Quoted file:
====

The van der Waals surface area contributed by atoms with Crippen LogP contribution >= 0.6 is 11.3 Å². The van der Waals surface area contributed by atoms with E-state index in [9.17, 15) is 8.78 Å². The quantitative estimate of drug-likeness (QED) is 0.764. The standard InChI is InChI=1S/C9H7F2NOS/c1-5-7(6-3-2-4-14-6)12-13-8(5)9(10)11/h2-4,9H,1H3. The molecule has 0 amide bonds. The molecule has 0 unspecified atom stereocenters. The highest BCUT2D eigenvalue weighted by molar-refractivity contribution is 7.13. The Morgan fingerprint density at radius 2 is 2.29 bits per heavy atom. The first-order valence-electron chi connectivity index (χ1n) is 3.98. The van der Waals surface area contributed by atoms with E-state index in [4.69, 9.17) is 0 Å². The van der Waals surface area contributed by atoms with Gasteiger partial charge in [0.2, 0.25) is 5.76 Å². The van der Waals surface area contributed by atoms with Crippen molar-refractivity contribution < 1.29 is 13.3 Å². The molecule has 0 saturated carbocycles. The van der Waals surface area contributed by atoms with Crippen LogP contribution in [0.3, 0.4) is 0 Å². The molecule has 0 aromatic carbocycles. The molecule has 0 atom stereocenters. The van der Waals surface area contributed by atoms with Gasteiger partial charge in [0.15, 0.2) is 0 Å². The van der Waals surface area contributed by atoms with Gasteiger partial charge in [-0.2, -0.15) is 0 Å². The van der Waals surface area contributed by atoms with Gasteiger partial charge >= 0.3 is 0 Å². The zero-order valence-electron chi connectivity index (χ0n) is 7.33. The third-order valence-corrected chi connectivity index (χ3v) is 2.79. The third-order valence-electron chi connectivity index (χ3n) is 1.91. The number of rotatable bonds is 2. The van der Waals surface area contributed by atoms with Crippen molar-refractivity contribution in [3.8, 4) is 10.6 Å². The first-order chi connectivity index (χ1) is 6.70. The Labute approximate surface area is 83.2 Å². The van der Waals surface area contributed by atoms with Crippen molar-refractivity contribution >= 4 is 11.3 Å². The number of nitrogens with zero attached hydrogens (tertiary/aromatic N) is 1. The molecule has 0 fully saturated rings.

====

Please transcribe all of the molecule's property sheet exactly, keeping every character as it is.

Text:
The van der Waals surface area contributed by atoms with Crippen LogP contribution >= 0.6 is 11.3 Å². The van der Waals surface area contributed by atoms with E-state index in [9.17, 15) is 8.78 Å². The quantitative estimate of drug-likeness (QED) is 0.764. The standard InChI is InChI=1S/C9H7F2NOS/c1-5-7(6-3-2-4-14-6)12-13-8(5)9(10)11/h2-4,9H,1H3. The molecule has 0 amide bonds. The molecule has 0 unspecified atom stereocenters. The highest BCUT2D eigenvalue weighted by molar-refractivity contribution is 7.13. The Morgan fingerprint density at radius 2 is 2.29 bits per heavy atom. The first-order valence-electron chi connectivity index (χ1n) is 3.98. The van der Waals surface area contributed by atoms with E-state index in [4.69, 9.17) is 0 Å². The van der Waals surface area contributed by atoms with Gasteiger partial charge in [0.2, 0.25) is 5.76 Å². The van der Waals surface area contributed by atoms with Crippen molar-refractivity contribution < 1.29 is 13.3 Å². The molecule has 0 saturated carbocycles. The van der Waals surface area contributed by atoms with Crippen LogP contribution in [0.3, 0.4) is 0 Å². The molecule has 0 aromatic carbocycles. The molecule has 0 atom stereocenters. The van der Waals surface area contributed by atoms with Gasteiger partial charge in [0.15, 0.2) is 0 Å². The van der Waals surface area contributed by atoms with Gasteiger partial charge in [-0.2, -0.15) is 0 Å². The van der Waals surface area contributed by atoms with Gasteiger partial charge >= 0.3 is 0 Å². The zero-order valence-electron chi connectivity index (χ0n) is 7.33. The third-order valence-corrected chi connectivity index (χ3v) is 2.79. The third-order valence-electron chi connectivity index (χ3n) is 1.91. The number of rotatable bonds is 2. The van der Waals surface area contributed by atoms with Crippen molar-refractivity contribution in [3.8, 4) is 10.6 Å². The first-order chi connectivity index (χ1) is 6.70. The Labute approximate surface area is 83.2 Å². The van der Waals surface area contributed by atoms with Crippen molar-refractivity contribution >= 4 is 11.3 Å². The number of nitrogens with zero attached hydrogens (tertiary/aromatic N) is 1. The molecule has 0 fully saturated rings.